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Advanced Energy and U.S. National Security

CNA Military Advisory Board
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As senior military officers, we view national security broadly, factoring in economic strength, diplomatic prowess, and military capability. Fundamental to this equation is access to affordable and reliable energy.

This study examines how advanced energy systems will impact the energy landscape and how these impacts will influence U.S. national security.

Over the coming decades, the global energy landscape will change dramatically. As the world grows from 7.4 billion people in 2016 to more than 9 billion by mid- century, changing demographics are expected to result in a 30-plus percent increase in global demand for energy. Energy demand from demographic shifts in China and fast-growing, emerging economies in India and across Africa will overtake customary centers of demand.

Globally, technological change is underway in both the fossil fuel and advanced energy sectors. On the supply side, fracking and other recovery techniques are making fossil fuels more accessible, while advanced energy creates means for nations worldwide to produce power locally, using a wide variety of available energy sources and reduce dependency on imports. Technological advances mean that overall increases in energy demand will no longer be met by fossil fuels alone. At the same time, efficiency, biofuels, and other advanced energy improvements, as well as a global move toward electric vehicles, will cause demand for oil to begin to decline.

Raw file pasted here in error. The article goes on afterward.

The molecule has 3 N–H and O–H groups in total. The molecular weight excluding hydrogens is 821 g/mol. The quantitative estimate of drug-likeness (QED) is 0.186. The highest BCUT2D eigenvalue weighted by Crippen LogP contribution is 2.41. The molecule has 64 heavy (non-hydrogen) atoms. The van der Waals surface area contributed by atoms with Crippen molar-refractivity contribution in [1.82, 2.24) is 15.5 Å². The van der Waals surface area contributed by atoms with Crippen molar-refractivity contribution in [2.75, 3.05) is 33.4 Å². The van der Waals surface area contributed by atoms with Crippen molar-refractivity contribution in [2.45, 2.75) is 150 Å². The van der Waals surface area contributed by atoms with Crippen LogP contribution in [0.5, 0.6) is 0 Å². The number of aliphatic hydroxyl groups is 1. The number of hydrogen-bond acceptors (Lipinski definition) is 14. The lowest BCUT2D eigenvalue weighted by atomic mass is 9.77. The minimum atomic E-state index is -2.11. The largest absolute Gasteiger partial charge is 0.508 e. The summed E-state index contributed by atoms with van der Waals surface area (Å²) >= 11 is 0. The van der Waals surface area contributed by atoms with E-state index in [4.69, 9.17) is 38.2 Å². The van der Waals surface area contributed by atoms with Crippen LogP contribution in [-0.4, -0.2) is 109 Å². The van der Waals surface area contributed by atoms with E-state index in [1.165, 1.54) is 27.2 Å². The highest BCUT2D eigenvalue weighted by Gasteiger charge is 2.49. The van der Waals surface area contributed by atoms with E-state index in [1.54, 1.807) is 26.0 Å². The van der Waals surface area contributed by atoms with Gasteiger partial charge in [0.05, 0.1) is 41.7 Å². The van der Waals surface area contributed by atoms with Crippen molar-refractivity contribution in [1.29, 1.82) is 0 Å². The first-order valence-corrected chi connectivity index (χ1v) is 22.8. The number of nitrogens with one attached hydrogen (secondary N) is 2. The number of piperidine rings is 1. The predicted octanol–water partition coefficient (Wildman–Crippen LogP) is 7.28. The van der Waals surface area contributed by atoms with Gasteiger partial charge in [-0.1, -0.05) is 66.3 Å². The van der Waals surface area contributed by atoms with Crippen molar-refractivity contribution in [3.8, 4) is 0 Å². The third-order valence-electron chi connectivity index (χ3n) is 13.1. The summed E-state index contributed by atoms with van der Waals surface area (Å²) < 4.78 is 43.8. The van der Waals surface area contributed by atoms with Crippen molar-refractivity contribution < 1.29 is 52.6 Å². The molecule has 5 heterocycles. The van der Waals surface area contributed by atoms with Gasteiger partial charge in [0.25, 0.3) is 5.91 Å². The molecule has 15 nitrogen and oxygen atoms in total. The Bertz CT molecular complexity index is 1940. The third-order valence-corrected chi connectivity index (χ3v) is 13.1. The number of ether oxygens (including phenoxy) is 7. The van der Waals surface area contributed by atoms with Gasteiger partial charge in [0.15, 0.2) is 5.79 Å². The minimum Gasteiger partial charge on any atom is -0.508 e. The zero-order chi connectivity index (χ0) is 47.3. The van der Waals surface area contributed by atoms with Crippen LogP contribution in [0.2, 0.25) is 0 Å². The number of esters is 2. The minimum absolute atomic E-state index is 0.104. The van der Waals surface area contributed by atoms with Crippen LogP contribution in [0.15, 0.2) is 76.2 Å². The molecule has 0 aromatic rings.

This changing energy posture – including new centers of demand and supply, new energy sources, and new methods of storage and use — will have an impact on global economics and global politics. Trade relationships and geopolitical dependencies molded by energy — will be reshaped, resulting in new allies and adversaries alike. Some nations will prosper in this transition; others will falter. The consequences will have direct effects on U.S. national security.

This study brought together more than a dozen retired Admirals and Generals to examine the national security consequences of this energy transition over the next few decades. The U.S. has a choice: Will we be bystanders in the transformation, or do we participate and steer the process to our economic and security advantage?

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Details

  • Pages: 76
  • Document Number: IRM-2017-U-015512
  • Publication Date: 6/6/2017